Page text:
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The word of the LORD that came to Micah the Morasthite in the days of Jotham, Ahaz, and Hezekiah, kings of Judah, which he saw concerning Samaria and Jerusalem.
Hear, all ye people; hearken, O earth, and all that therein is: and let the Lord GOD be witness against you, the Lord from his holy temple.
For, behold, the LORD cometh forth out of his place, and will come down, and tread upon the high places of the earth.
And the mountains shall be molten under him, and the valleys shall be cleft, as wax before the fire, and as the waters that are poured down a steep place.
For the transgression of Jacob is all this, and for the sins of the house of Israel. What is the transgression of Jacob? is it not Samaria? and what are the high places of Judah? are they not Jerusalem?
Therefore I will make Samaria as an heap of the field, and as plantings of a vineyard: and I will pour down the stones thereof into the valley, and I will discover the foundations thereof.
And all the graven images thereof shall be beaten to pieces, and all the hires thereof shall be burned with the fire, and all the idols thereof will I lay desolate: for she gathered it of the hire of an harlot, and they shall return to the hire of an harlot.
Therefore I will wail and howl, I will go stripped ° and naked: I will make a wailing like the dragons, and mourning as the owls.
For her wound is incurable; for it is come unto Judah; he is come unto the gate of my people, even to Jerusalem.
Declare ye it not at Gath, weep ye not at all: in the house of Aphrah roll thyself in the dust.
Pass ye away, thou inhabitant of Saphir, having thy shame naked: the inhabitant of Zaanan came not forth in the mourning of Bethezel; he shall receive of you his standing.
For the inhabitant of Maroth waited carefully for good: but evil came down from the LORD unto the gate of Jerusalem.
O thou inhabitant of Lachish, bind the chariot to the swift beast: she is the beginning of the sin to the daughter of Zion: for the transgressions of Israel were found in thee.
Therefore shalt thou give presents to Moreshethgath: the houses of Achzib shall be a lie to the kings of Israel.
Yet will I bring an heir unto thee, O inhabitant of Mareshah: he shall come unto Adullam the glory of Israel.
Make thee bald, and poll thee for thy delicate children; enlarge thy baldness as the eagle; for they are gone into captivity from thee.

New Defender's Study Bible Notes

Introduction to Micah

Micah was a prophet from southwestern Judah whose prophecy nevertheless dealt also with the northern kingdom, Israel, and its capital in Samaria. He was a contemporary of Isaiah and included some of the same prophecies (Micah 4:1-3; compare Isaiah 2:2-4). In fact, in his younger days Micah may have been a disciple of Isaiah. His name meant “Who is like Jehovah?”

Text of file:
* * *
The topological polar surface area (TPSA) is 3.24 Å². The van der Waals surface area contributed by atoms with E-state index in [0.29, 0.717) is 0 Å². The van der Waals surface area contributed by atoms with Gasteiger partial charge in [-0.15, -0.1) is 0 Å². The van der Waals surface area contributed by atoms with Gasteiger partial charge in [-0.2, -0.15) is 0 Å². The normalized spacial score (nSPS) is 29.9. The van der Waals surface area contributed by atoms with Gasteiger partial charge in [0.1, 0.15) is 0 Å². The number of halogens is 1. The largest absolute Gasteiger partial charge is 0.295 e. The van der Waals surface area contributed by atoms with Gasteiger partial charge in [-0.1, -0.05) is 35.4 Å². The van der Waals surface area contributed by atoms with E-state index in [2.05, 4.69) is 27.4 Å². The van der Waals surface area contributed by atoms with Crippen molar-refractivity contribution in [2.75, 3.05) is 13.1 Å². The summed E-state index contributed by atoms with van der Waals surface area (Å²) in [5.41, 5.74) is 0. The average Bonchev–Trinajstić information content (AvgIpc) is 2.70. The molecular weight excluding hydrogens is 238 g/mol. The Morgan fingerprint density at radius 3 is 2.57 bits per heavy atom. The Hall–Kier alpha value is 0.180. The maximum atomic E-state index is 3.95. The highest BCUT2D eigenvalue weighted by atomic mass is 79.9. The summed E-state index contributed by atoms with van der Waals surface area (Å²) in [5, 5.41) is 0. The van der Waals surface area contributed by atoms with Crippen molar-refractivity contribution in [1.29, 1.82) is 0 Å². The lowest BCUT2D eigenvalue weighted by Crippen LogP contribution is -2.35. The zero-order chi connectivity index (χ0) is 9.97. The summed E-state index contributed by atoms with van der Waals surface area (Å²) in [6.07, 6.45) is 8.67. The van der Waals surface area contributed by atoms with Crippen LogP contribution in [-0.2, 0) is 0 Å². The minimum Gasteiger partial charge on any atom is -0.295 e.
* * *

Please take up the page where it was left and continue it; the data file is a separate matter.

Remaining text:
He wrote his prophecy while Israel was still in the land, but only shortly before the Assyrian invasion and destruction of Israel (Micah 1:1,6). There are indications in later chapters that he continued his ministry in Judah after seeing the fulfillment of his prophecy of Samaria’s destruction.

He also prophesied the eventual Babylonian captivity of Judah (Micah 4:10), even though that prophecy would not be fulfilled until over a century later. It is noteworthy that Jeremiah, the last prophet of Judah before the exile, quoted Micah’s prophecy in his own prophecy some 120 years later (Jeremiah 26:18, citing Micah 3:12). According to Jeremiah, this prophecy was made at the time good king Hezekiah reigned in Jerusalem.

Although Micah preached against the wickedness of both Israel and Judah, he also prophesied the ultimate victory of God and His people through the coming Messiah. His book includes the wonderful prediction of Messiah’s human birth in Bethlehem, a prophecy eventually to be fulfilled over seven hundred years later. He also recognized the eternal deity of the Messiah (Micah 5:2).

1:1 Micah. Micah (a name meaning “Who is like Jehovah?”) was a contemporary of Isaiah in Judah, and some of his prophecies reflect the influence of Isaiah’s Messianic writings.

1:1 Samaria and Jerusalem. Although Micah lived in Judah, coming from a small town south of Jerusalem, his prophecy was directed to both Samaria and Jerusalem (capitals of the northern and southern kingdoms, respectively), and centered particularly upon the coming invasion of Israel by Assyria, which in turn was a precursive foreshadowing of the judgments of the last days.

1:6 heap of the field. This prophecy was fulfilled when the Assyrians besieged Samaria for three years, finally defeating King Hoshea and his forces, and carrying them away to Assyria (II Kings 17:6). Since this event took place during the reign of Ahaz in Judah, the prophecy itself was evidently given during the previous reign of Jotham. Samaria, built to a state of opulence by Omri and Ahab and the capital of Israel, was completely demolished by the Assyrian armies of Sargon. It stood on a hill, but its building stones were thrown down into the valley, just as prophesied, and its entire area eventually cultivated with vineyards, olive trees and fig trees.

1:9 come unto Judah. Micah could also foresee the future time when the same Assyrian invaders would come to the very “gate of my people, even to Jerusalem” during the later reign of Hezekiah (II Kings 18:17).

1:16 poll. That is, “cut off the hair.”

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